the contact emails in the whois records for the domains you manage are there for a purpose: If there are troubles with these domains, the responsible people can be contacted in order to get the problems fixed.
And there is a good reason these whois data is not just a blob of Ascii, but structured data: Scripts can parse the records and e.g. automatically send email to the right address.
Getting back autoreplies stating basically “please use this web-form” is not going to cut it. We will not special-case our scripts to fill out web-forms just to accommodate your setup.
You, and your customers will simply not get our Mails regarding defaced Websites hosted by your service.
Your decision, your loss.
Today I gave a talk at the ISPA office concerning DNSSEC. See here for the official announcement.
Attendance was good, we had interesting questions and a lively discussion.
You can download my slides in pdf format.
This is one of the “simple” problems which always take longer to solve than expected.
The goal: Script RTIR to generate Investigations associated with an Incident.
In order to do that, I needed to solve the following who subproblems:
- Being able to use the “edit” feature in the command line “rt” client and capture the new ticket’s id
Basically, I needed to capture the STDOUT of the “rt” command, and let also rt invoke vi. My solution:
--- /usr/bin/rt 2007-10-31 11:52:20.000000000 +0100
+++ /usr/local/bin/rt 2008-08-20 14:14:20.000000000 +0200
@@ -1335,7 +1335,7 @@
local $/ = undef;
open(F, ">$file") || die "$file: $!\n"; print F $text; close(F);
- system($editor, $file) && die "Couldn't run $editor.\n";
+ system("$editor $file < /dev/tty > /dev/tty") && die "Couldn't run $editor.\n";
open(F, $file) || die "$file: $!\n"; $text = ; close(F);
- Add attachments during ticket creation
The “Autoreply on Create” Scrip is supposed to mail out the newly created content to the Requestor, thus I needed to not only provide plaintext while the creation, but also all the attachments that need to be sent out to the Requestor.
Adding text is simple, just use “Text: foo bar” to the Template. But attachments are simply not supported for “rt create” (and not that easy to add in the code). They are supported for “rt correspond”, so I can sidestep the “attachment on create” problem by simply splitting up the work into an empty “rt create” followed by a “rt correspond -a file”.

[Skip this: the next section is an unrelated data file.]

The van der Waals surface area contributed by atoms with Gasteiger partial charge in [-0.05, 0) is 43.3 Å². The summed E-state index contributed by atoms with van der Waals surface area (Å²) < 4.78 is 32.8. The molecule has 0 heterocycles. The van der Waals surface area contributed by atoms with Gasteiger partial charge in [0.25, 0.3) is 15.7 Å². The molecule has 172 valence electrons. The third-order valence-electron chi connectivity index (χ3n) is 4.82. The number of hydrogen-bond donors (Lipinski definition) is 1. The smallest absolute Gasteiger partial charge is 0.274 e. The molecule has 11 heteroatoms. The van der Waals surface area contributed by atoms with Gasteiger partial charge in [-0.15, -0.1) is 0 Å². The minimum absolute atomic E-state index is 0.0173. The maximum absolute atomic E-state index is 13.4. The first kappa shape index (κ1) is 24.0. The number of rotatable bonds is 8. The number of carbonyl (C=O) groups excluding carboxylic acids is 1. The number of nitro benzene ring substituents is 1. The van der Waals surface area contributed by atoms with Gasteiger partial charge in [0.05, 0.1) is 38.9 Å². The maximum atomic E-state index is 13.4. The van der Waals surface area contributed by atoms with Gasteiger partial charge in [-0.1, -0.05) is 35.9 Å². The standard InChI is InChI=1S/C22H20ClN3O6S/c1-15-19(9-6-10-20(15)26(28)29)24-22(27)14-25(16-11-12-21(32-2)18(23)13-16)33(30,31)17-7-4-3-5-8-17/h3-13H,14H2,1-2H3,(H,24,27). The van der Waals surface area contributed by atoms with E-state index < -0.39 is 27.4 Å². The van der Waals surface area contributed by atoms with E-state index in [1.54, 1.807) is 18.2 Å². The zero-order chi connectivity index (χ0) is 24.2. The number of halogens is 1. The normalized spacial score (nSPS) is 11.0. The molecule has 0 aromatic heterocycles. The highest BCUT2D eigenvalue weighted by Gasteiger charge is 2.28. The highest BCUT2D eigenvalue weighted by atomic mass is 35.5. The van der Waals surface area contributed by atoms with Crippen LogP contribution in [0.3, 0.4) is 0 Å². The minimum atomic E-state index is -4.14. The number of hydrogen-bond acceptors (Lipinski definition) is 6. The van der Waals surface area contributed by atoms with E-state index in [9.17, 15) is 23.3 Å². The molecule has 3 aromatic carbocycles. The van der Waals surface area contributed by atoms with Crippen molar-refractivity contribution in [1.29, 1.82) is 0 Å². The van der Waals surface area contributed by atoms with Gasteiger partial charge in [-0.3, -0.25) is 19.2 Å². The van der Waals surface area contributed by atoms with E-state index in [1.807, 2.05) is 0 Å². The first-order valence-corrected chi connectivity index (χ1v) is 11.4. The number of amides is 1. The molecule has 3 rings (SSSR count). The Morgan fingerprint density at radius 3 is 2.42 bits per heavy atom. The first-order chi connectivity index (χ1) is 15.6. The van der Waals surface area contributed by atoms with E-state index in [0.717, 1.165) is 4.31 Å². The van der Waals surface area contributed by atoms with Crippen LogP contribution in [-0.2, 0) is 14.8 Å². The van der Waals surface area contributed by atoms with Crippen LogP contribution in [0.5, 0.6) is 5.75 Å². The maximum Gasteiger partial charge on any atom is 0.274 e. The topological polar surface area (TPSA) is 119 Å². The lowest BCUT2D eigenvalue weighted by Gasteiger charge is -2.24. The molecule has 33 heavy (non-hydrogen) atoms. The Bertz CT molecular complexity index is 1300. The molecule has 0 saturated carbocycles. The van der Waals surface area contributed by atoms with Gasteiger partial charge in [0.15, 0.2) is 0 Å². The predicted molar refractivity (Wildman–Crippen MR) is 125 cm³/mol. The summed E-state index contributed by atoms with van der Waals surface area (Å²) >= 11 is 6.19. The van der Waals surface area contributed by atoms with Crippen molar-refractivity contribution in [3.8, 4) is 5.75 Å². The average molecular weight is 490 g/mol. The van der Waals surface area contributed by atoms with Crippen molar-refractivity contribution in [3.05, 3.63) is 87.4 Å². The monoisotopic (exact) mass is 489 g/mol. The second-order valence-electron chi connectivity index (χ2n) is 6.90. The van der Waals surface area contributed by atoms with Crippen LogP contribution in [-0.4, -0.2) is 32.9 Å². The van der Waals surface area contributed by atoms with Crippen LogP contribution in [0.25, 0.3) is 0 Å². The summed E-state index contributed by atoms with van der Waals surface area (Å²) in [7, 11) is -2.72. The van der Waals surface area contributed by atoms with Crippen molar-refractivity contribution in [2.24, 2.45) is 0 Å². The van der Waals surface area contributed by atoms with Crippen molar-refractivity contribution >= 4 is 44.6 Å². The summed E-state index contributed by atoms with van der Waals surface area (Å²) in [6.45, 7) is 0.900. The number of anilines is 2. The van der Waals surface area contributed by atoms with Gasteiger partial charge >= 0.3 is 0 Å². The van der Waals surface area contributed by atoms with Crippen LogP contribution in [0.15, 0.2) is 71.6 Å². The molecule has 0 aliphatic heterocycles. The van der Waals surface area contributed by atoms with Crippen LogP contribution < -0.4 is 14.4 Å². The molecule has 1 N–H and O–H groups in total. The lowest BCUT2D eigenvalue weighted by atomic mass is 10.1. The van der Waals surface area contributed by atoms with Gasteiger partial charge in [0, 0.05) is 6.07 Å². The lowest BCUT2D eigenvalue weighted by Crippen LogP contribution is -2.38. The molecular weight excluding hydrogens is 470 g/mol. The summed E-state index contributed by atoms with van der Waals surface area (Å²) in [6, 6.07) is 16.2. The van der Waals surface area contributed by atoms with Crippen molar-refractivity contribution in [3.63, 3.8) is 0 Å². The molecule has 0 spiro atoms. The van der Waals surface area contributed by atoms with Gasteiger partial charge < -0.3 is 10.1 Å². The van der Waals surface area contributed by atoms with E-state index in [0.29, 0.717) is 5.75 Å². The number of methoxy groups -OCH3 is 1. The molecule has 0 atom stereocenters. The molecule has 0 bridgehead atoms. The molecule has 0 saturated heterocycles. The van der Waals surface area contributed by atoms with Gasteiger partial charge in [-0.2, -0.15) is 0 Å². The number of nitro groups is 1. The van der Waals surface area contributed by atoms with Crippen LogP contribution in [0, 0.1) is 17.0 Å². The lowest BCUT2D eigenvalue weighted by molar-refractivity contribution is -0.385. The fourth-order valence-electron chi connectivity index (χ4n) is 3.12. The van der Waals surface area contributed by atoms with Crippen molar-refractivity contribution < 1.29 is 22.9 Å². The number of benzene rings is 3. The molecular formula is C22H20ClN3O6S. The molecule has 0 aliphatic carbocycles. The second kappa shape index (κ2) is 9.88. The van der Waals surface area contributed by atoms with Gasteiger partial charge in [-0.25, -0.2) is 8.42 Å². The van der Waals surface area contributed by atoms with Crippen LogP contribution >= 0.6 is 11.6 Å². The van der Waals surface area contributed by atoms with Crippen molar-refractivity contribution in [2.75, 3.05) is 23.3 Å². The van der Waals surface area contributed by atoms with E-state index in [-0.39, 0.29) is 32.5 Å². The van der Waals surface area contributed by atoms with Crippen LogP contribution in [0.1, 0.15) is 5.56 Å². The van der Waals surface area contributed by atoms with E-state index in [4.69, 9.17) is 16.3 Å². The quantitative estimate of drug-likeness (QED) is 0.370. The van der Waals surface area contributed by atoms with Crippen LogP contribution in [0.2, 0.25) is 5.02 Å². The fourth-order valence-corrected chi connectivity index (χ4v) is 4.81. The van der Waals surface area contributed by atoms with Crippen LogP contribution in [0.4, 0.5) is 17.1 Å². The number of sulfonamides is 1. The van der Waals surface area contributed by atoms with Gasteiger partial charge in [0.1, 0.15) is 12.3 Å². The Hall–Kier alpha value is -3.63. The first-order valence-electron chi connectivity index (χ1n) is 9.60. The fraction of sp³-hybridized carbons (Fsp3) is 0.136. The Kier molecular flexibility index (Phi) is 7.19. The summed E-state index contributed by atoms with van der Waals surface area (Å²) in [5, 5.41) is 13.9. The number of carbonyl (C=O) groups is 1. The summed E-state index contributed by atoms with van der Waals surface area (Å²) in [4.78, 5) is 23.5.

There is just one gotcha: The Autoreply script will happily mail on ticket creation with an empty mail.
Solution: Change the “Condition = On Create” for the Scrip to “Custom” with
my $t = $self->TransactionObj;
return 0 unless ($t->Type eq "Create");
my $c = $t->ContentObj;
return (defined($c)) ? 1 : 0;
In April I speculated about the impending doom of the DNS.
Now we know what was in the works, and yes, it’s not a pretty picture.
My idea from april doesn’t work 1:1, as the attacker doesn’t attack a single target, sondern arbitrary other hostnames in the same domain.
Anyway, I spent the last days analyzing data from .at nameserver regarding patch discipline in Austria. You can read the depressing results here.
Assume you have a number of patterns you might want to watch out for in various logfiles. These could be harmless, e.g.
postfix/smtp\[[[:digit:]]+\]: .* status=sent which indicates that a mail was sent by postfix, or could be bad, e.g. indications of hardware troubles, firewall log entries or suspicious entries in proxy logs.
There are a number of tools which can help you do that, e.g. logwatch can produce nice reports for you.
In my case, I was less interested in individual log entries, but in a graphical representation of their frequency. For that, I need something similar to MRTG. Cacti is a decent graphical frontend to the core MRTG engine, rrdtool. It provides various data sources and graphing options all packed up into a neat web interface.
So, what needs to be done to get Cacti to graph match-rates of regexs in logfiles?
Continue reading Watching logfiles with Cacti